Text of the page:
Update: A Proposed Mortgage Fraud Settlement Approaches

Update: A Proposed Mortgage Fraud Settlement Approaches

Update: A Proposed Mortgage Fraud Settlement Approaches

The administration is close to presenting a deal with big banks on mortgage fraud—will it stick?


There is now no doubt that a federal settlement with five major banks over mortgage foreclosure fraud is in the end stages. A meeting took place yesterday in Chicago between the administration and representatives of every Democratic attorney general in the country, and Republican attorneys general held a conference call to discuss their strategy toward the deal as well.

The headline out of yesterday’s meeting was a statement by Iowa’s attorney general, Tom Miller, saying, “We have not yet reached an agreement with the nation’s five largest servicers, and we won’t reach a settlement any time this week.”

If opponents to the deal were heartened, they shouldn’t be. Miller also added that issues were still be resolved, and that “this is one step along the way, and it was a very productive day.” At some point relatively soon, a proposed deal will be announced. The question now is how many attorneys general go along with it, and if public pressure will convince the administration to revisit their strategy.

Delaware Attorney General Beau Biden is the only one so far to comment on the specific deal being discussed now—and, without citing a specific reason, says his state will reject it as drafted.

The other attorneys general who are investigating mortgage fraud, or have said they plan to—something that would be forbidden by this rumored deal—haven’t commented yet, but some have suggested they’re not on board. A spokesperson for California Attorney General Kamala Harris said yesterday that “Attorney General Harris has consistently and repeatedly expressed concern about protecting her ability to investigate wrongdoing in the mortgage arena, and that remains a key lens through which she will evaluate any proposals.”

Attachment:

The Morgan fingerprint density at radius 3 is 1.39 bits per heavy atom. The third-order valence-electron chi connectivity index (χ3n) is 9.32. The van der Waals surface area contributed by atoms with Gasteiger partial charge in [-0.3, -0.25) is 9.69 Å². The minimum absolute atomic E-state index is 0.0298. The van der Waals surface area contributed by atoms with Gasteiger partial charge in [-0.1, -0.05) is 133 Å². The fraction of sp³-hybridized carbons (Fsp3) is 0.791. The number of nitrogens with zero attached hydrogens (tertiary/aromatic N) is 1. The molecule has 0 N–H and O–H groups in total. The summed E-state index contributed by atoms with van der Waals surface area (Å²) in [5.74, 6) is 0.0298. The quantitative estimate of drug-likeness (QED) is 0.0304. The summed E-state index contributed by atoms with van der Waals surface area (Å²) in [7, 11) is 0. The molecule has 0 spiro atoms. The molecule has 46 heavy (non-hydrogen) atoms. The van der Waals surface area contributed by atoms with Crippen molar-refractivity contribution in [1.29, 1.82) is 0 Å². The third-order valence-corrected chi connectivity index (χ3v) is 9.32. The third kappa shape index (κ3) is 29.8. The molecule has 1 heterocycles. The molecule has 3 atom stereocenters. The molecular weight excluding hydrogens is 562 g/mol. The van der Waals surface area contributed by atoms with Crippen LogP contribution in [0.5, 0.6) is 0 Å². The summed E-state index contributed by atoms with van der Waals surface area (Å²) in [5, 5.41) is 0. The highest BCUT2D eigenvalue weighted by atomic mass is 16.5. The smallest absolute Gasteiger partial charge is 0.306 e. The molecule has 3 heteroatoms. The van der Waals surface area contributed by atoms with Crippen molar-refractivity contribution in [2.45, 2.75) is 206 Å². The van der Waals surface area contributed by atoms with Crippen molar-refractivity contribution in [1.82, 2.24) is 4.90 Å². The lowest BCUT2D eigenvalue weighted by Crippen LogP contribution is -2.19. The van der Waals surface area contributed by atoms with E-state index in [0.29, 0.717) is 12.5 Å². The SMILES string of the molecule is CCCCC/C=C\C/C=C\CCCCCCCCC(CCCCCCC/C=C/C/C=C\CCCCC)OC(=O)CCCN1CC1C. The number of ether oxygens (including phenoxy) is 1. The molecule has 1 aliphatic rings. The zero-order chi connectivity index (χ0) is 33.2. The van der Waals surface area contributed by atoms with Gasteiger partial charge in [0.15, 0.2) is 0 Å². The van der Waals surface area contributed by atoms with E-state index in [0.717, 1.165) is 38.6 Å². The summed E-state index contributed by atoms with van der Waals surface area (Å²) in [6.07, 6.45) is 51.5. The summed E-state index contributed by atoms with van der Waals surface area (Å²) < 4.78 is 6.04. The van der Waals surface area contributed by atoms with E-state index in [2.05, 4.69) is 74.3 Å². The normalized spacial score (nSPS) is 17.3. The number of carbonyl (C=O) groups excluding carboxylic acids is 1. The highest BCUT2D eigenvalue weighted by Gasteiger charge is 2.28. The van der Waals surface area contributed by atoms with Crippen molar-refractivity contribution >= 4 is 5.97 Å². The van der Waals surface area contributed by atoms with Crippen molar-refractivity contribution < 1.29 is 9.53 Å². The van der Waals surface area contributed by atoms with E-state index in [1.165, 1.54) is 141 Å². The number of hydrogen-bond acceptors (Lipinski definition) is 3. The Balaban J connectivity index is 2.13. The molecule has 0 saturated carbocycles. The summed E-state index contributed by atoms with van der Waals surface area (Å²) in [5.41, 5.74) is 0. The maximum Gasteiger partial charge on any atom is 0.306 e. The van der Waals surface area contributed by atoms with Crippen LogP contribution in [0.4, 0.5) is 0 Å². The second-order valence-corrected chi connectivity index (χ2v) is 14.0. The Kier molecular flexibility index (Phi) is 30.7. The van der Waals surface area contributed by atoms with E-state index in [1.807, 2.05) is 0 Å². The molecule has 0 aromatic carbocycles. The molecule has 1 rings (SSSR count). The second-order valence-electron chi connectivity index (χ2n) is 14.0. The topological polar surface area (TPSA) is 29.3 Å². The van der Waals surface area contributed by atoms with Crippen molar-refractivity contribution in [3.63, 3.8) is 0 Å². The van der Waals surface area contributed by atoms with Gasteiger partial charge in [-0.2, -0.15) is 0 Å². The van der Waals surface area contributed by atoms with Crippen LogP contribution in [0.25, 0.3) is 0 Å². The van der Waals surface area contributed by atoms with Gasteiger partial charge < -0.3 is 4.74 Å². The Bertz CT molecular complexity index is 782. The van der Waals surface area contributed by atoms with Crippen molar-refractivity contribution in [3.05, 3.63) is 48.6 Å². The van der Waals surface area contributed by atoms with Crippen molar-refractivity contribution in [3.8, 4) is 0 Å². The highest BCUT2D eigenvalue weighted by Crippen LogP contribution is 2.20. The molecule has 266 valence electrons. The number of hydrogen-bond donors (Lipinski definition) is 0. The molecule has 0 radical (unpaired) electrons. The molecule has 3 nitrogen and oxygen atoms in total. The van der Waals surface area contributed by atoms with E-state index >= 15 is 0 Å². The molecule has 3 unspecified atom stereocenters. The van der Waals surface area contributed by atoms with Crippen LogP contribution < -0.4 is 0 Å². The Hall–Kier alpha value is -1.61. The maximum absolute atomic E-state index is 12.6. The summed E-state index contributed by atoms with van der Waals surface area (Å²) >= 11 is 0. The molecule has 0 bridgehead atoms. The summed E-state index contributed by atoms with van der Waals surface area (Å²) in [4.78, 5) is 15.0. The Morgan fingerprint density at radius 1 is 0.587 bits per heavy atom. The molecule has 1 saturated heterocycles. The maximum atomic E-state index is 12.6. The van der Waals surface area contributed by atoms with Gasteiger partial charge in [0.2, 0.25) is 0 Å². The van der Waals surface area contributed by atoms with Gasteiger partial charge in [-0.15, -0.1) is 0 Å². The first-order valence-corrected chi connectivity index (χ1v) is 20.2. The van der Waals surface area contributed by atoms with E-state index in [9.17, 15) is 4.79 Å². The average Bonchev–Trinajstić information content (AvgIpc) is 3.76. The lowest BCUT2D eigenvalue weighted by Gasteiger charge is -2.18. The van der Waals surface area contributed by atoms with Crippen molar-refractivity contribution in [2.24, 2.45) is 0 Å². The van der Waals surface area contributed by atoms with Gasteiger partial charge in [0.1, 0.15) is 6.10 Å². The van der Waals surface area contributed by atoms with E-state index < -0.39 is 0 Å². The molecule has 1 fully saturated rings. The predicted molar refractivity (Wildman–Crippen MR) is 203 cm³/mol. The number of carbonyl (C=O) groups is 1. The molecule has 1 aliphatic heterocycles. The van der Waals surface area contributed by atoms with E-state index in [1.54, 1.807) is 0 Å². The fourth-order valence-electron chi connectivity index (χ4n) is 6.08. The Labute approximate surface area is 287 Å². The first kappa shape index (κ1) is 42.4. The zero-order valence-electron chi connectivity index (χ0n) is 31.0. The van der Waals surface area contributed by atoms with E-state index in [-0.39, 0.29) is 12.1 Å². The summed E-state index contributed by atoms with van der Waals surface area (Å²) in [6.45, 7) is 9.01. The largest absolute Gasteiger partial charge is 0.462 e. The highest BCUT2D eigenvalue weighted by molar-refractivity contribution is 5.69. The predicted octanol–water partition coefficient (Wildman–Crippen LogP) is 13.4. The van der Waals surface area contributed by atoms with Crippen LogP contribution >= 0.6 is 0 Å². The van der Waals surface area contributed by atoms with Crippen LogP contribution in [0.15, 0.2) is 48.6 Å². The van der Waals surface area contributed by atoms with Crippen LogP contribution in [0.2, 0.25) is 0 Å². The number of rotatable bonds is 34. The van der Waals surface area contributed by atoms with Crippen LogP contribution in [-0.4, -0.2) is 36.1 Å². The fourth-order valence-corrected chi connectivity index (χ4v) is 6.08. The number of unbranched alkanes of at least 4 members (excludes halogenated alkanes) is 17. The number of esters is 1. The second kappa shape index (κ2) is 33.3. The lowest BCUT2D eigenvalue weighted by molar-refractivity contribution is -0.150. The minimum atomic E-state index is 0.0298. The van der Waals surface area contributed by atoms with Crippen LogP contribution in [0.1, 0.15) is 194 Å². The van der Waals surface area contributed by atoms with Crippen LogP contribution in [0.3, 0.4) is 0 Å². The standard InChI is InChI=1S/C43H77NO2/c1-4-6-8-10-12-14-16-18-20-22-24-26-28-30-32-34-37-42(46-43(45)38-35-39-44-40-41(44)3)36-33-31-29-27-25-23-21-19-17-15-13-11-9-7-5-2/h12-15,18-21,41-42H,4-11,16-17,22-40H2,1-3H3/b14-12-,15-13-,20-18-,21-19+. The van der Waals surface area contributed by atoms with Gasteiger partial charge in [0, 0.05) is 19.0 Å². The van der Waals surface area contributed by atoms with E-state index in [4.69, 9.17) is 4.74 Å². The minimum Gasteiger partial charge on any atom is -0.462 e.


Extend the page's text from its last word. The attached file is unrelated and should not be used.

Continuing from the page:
Meanwhile, the public pressure continues. Outside yesterday’s meeting in Chicago, protesters called “No sweetheart deals” and “Protect our homes.” The progressive outcry and corresponding petition drive we covered yesterday continues, and has received good press coverage in the mainstream media.

Also yesterday, the group Judicial Watch announced yesterday that it has filed a Freedom of Information Lawsuit against the Department of Justice and the Department of Housing and Urban Development for documents pertaining to fraud by these large banks. If truly damaging is ultimately made public, it could deeply energize the public opposition to civil immunity.

And here’s one thing to watch for tonight in the State of the Union address: I’ve heard that Obama might devote a couple lines to the settlement. I personally don’t think he will, given that the negotiations are still under way, but if he does, we’ll know the administration is very serious about pushing this deal through.

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